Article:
A dollar store will open a new location in Dubuque’s Asbury Plaza next month, filling a large vacancy in the shopping center and underscoring the continued growth of discount stores across the country.
Dollar Tree will open a 13,400-square-foot location at 2585 Northwest Arterial on Oct. 31, according to Manager of Investor and Media Relations Kayleigh Painter.
The discount retailer will fill the space formerly occupied by MC Sports, which closed its doors in 2016. A city-issued permit shows interior buildout costs for Dollar Tree will exceed $200,000.
“A store of this size typically employs 12 to 20 associates,” Painter wrote in an email to the Telegraph Herald.
It will be the third Dollar Tree in Dubuque, joining locations at 2050 John F. Kennedy Road and 220 S. Locust St. Parent company Dollar Tree Stores Inc. also owns stores operating under the Family Dollar moniker, including one located at 2013 Central Ave.
The opening of the new Dubuque store comes amid a busy year for Dollar Tree, which will see a net increase of at least 160 new stores in 2019.
The increase in the number of Dollar Tree stores is part of a broader trend in the discount sector.
Research firm Coresight Research estimated that discount shops will account for nearly two-thirds of the 2,780 retail stores opening nationwide in 2019.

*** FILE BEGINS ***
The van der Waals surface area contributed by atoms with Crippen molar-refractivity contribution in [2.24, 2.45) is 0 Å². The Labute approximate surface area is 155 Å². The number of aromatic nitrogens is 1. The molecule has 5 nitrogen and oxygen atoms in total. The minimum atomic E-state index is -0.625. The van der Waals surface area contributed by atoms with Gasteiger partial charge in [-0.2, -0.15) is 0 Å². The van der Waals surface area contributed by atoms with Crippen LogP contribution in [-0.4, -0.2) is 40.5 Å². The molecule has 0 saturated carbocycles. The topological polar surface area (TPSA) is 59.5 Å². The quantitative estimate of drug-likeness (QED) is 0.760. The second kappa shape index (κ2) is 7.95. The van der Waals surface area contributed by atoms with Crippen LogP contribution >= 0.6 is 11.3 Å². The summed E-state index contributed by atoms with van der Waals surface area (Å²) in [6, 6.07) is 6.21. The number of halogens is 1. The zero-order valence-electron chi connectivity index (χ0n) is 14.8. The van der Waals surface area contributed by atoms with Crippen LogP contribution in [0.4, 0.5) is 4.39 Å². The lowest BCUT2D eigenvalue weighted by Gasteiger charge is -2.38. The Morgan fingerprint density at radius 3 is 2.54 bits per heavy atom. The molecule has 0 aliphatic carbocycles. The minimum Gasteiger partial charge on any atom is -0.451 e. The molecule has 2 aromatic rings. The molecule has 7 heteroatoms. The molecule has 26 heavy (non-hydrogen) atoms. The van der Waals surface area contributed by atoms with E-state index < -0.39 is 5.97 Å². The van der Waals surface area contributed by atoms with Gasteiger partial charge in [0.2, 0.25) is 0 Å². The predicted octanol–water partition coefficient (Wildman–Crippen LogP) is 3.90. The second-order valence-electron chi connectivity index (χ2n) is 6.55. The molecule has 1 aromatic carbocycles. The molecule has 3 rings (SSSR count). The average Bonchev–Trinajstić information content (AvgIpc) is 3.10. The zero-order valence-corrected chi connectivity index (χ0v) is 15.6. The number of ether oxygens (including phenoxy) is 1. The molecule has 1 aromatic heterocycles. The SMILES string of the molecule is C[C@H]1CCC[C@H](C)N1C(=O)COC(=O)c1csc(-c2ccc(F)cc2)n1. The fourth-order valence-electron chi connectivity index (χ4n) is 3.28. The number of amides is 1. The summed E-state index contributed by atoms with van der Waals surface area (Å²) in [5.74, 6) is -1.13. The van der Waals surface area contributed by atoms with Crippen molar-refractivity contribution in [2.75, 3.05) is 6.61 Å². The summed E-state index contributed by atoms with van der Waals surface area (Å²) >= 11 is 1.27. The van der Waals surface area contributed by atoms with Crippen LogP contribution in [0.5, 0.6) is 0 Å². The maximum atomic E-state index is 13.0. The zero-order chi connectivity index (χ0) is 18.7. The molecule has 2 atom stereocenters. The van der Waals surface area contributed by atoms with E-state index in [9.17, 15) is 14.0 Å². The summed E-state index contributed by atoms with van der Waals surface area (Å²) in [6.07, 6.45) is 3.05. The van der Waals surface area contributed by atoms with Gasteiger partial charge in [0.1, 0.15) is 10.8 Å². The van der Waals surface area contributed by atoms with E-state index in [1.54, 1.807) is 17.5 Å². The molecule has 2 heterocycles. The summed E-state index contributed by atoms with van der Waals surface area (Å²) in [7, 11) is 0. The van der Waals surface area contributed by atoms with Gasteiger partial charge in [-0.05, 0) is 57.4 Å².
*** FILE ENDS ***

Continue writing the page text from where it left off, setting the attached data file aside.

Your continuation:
The new Dollar Tree location in Asbury Plaza will be within the same shopping complex as another discount retailer. Five Below, which offers items for $5 or less, opened earlier this year at 2535 Northwest Arterial.
Loren Rice, an associate professor of accounting and business at Clarke University, believes discount stores have multiple advantages over their struggling counterparts in the retail industry.
Notably, dollar stores have been somewhat insulated from the impact of online competitors. That is because shoppers are unlikely to seek online savings for an item that costs $5 or less, but they will do so for pricier items.
“Big box stores are getting killed by that online competition,” Rice said. “But those online retailers aren’t as effective at competing with a store like Dollar Tree.”
Discount stores also are thriving in the current economic climate.
Rice said consumers generally break down into two general categories: a small group of the population that is thriving and a much larger group that is struggling. Dollar stores target the latter.
Over the past decade, salary growth has been slower than inflation. That trend has affected shopping habits for a large portion of the population.
“They are looking for less-costly options in their retail purchases,” Rice said.